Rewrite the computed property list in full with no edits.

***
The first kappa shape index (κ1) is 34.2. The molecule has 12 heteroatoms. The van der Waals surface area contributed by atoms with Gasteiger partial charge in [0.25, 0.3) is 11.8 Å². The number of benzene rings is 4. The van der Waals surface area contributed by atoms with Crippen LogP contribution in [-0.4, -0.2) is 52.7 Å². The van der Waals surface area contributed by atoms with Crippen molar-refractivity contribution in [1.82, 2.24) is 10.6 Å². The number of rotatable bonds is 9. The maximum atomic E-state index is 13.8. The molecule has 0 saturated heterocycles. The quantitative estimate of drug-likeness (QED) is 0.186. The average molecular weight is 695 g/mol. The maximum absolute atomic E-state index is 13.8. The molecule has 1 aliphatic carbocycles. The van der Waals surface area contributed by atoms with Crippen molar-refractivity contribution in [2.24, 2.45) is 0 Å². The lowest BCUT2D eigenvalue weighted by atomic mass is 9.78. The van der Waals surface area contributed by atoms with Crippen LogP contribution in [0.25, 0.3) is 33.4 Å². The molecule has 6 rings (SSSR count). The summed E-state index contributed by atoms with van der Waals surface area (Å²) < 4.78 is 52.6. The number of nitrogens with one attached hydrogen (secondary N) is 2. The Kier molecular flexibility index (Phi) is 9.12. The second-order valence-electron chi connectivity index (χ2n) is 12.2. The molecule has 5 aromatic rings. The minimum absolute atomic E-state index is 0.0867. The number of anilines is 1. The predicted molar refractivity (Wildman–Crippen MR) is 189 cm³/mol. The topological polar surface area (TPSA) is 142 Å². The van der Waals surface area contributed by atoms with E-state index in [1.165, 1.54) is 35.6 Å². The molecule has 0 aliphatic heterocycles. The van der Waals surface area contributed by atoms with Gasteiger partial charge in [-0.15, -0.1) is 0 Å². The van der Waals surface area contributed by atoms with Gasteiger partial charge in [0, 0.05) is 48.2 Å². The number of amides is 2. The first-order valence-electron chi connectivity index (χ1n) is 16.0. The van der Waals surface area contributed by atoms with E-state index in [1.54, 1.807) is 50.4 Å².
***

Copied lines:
The first kappa shape index (κ1) is 34.2. The molecule has 12 heteroatoms. The van der Waals surface area contributed by atoms with Gasteiger partial charge in [0.25, 0.3) is 11.8 Å². The number of benzene rings is 4. The van der Waals surface area contributed by atoms with Crippen LogP contribution in [-0.4, -0.2) is 52.7 Å². The van der Waals surface area contributed by atoms with Crippen molar-refractivity contribution in [1.82, 2.24) is 10.6 Å². The number of rotatable bonds is 9. The maximum atomic E-state index is 13.8. The molecule has 0 saturated heterocycles. The quantitative estimate of drug-likeness (QED) is 0.186. The average molecular weight is 695 g/mol. The maximum absolute atomic E-state index is 13.8. The molecule has 1 aliphatic carbocycles. The van der Waals surface area contributed by atoms with Crippen molar-refractivity contribution in [2.24, 2.45) is 0 Å². The lowest BCUT2D eigenvalue weighted by atomic mass is 9.78. The van der Waals surface area contributed by atoms with Crippen LogP contribution in [0.25, 0.3) is 33.4 Å². The molecule has 6 rings (SSSR count). The summed E-state index contributed by atoms with van der Waals surface area (Å²) < 4.78 is 52.6. The number of nitrogens with one attached hydrogen (secondary N) is 2. The Kier molecular flexibility index (Phi) is 9.12. The second-order valence-electron chi connectivity index (χ2n) is 12.2. The molecule has 5 aromatic rings. The minimum absolute atomic E-state index is 0.0867. The number of anilines is 1. The predicted molar refractivity (Wildman–Crippen MR) is 189 cm³/mol. The topological polar surface area (TPSA) is 142 Å². The van der Waals surface area contributed by atoms with E-state index in [1.165, 1.54) is 35.6 Å². The molecule has 0 aliphatic heterocycles. The van der Waals surface area contributed by atoms with Gasteiger partial charge in [-0.15, -0.1) is 0 Å². The van der Waals surface area contributed by atoms with Gasteiger partial charge in [0, 0.05) is 48.2 Å². The number of amides is 2. The first-order valence-electron chi connectivity index (χ1n) is 16.0. The van der Waals surface area contributed by atoms with E-state index in [1.54, 1.807) is 50.4 Å².